Written by Volodymyr Solovian, head of HWAG, UCMC & Anatoliy Maksymov, international observer, specialist on the Middle East and East Asia
On January 4, the White House National Security Council’s Strategic Communications Coordinator, John Kirby, announced that North Korea had transferred a certain batch of ballistic missiles and launchers to Russia. According to the US, the missiles were launched against Ukraine on December 30 and January 2, 2024.
On January 6, Dmytro Chubenko, a spokesman for the Kharkiv Regional Prosecutor’s Office, stated that the wreckage of one of the missiles fired at Kharkiv on January 2 provides evidence that the missile originated in North Korea. Certain design elements (for example, the radius is 10 mm larger than that of the Russian counterpart, the Iskander) suggest that the product is based on North Korean models. According to Chubenko, missile debris showed Russia’s attempt to erase model numbers on parts of the missile, indicating Russia’s aim to conceal information about the missile’s origin.
Ukraine has not yet confirmed that Russia used North Korean ballistic missiles. However, rumors of Kim Jong-un’s New Year’s “gift” to his Kremlin counterpart have already provided ground for Russian information manipulation.
In general, the Russian state media does not report for the general public on possible missile deliveries from the DPRK, considering such reports would directly contradict the official narrative of the Russian military-industrial complex; that it is capable of producing missiles and other types of modern weapons. However, war correspondents close to the Russian Defense Ministry and other members of the Z-community are actively commenting on the news. It is worth noting that, unlike in the fall of 2022, when Russia attempted to conceal the use of Iranian-made drones, the Kremlin is now subtly hinting that the Russian army has indeed received North Korean missiles.
Today, the Kremlin’s argument is based on the standard “ifism” strategy: if Ukraine is armed by a coalition of 50 countries, Russia believes it has every right to use the resources of its “allies.” Russian propagandists also use this information as a pretext to discredit Kyiv and the West’s assistance, claiming Ukraine is “a test site for the DPRK’s missile weapons.”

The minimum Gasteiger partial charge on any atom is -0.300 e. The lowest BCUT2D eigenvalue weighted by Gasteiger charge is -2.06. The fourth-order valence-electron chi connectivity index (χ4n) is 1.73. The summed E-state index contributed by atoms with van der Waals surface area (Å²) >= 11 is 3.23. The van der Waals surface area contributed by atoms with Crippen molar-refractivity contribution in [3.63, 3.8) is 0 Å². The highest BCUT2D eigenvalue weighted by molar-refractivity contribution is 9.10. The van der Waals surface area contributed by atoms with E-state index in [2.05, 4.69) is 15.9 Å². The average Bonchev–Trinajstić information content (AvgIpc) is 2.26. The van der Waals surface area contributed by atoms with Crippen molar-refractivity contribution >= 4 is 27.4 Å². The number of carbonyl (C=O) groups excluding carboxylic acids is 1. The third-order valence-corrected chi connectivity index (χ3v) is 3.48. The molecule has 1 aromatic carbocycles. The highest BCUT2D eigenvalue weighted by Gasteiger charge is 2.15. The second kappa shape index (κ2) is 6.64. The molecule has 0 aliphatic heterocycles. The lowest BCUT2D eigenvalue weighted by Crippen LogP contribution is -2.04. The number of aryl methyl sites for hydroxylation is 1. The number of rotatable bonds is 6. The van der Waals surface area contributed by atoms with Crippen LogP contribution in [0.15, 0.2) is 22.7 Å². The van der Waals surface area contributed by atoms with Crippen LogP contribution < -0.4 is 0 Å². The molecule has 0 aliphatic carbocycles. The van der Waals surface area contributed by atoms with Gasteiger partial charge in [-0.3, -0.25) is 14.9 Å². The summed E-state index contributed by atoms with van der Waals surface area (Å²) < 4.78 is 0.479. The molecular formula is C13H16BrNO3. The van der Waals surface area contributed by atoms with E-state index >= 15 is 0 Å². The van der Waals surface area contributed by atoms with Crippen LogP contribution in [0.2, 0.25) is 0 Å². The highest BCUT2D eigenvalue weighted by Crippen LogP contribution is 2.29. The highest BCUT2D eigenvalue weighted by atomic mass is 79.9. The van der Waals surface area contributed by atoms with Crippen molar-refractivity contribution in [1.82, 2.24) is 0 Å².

Given the closed workings of Pyongyang’s regime, Russia’s military-technical cooperation with the DPRK is frequently manipulated, resulting in lively media hype. Therefore, in the absence of official confirmation from Kyiv, the HWAG team sees reason to investigate this matter.
In an exclusive commentary for HWAG, Anatoliy Maksymov, an international political analyst and expert in the Middle East and East Asia, analyzes the issue of the type of missiles that Pyongyang could transfer to the Russian Federation.
Unlikely choices: the old Scud family of missiles
The Hwasong-5 and Hwasong-6 were North Korea’s first ballistic missiles, built on modified Soviet R17s (classified by the US and NATO as SS-1c Scud B). Egypt gave them to the DPRK as a token of appreciation for its assistance during the 1973 Yom Kippur War. These missiles are classified as short-range ballistic missiles (SRBMs), with a range of up to 300 kilometers.
North Korean weapon manufacturers developed the Hwasong-7 (Rodong-1) medium-range missile in the 1990s. Pyongyang is thought to have 200-300 of these missiles, however, they are outdated even by DPRK standards. US intelligence believes there are fewer than 100 launchers for them. The Hwasong-7 is believed to be capable of flying up to 1000 km.
The KN-18, one of the most recent versions in the family of missiles of this type, was displayed at a Pyongyang parade in 2017 and launched once during an exercise. It features a maneuverable nose section (MaRV) with stabilizers to help the warhead fly more accurately after re-entry. It has a theoretical flight range of 450 kilometers.